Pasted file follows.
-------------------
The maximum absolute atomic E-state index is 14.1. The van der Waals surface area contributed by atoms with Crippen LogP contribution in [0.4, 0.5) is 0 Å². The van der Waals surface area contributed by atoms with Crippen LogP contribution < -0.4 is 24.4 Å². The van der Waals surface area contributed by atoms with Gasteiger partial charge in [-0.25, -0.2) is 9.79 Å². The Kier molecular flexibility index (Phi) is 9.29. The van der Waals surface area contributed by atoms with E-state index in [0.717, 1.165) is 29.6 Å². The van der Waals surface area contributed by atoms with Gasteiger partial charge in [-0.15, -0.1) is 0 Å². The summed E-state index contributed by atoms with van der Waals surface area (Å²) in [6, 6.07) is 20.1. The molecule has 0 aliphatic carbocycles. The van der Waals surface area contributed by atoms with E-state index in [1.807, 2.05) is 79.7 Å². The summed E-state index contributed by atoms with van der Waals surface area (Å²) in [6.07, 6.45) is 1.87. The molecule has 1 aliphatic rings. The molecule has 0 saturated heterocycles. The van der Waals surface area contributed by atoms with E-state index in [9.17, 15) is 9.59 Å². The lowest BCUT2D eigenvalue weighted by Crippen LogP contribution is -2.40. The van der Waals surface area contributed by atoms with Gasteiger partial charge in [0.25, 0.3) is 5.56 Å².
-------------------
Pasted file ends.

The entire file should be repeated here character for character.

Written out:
The maximum absolute atomic E-state index is 14.1. The van der Waals surface area contributed by atoms with Crippen LogP contribution in [0.4, 0.5) is 0 Å². The van der Waals surface area contributed by atoms with Crippen LogP contribution < -0.4 is 24.4 Å². The van der Waals surface area contributed by atoms with Gasteiger partial charge in [-0.25, -0.2) is 9.79 Å². The Kier molecular flexibility index (Phi) is 9.29. The van der Waals surface area contributed by atoms with E-state index in [0.717, 1.165) is 29.6 Å². The van der Waals surface area contributed by atoms with Gasteiger partial charge in [-0.15, -0.1) is 0 Å². The summed E-state index contributed by atoms with van der Waals surface area (Å²) in [6, 6.07) is 20.1. The molecule has 0 aliphatic carbocycles. The van der Waals surface area contributed by atoms with E-state index in [1.807, 2.05) is 79.7 Å². The summed E-state index contributed by atoms with van der Waals surface area (Å²) in [6.07, 6.45) is 1.87. The molecule has 1 aliphatic rings. The molecule has 0 saturated heterocycles. The van der Waals surface area contributed by atoms with E-state index in [9.17, 15) is 9.59 Å². The lowest BCUT2D eigenvalue weighted by Crippen LogP contribution is -2.40. The van der Waals surface area contributed by atoms with Gasteiger partial charge in [0.25, 0.3) is 5.56 Å².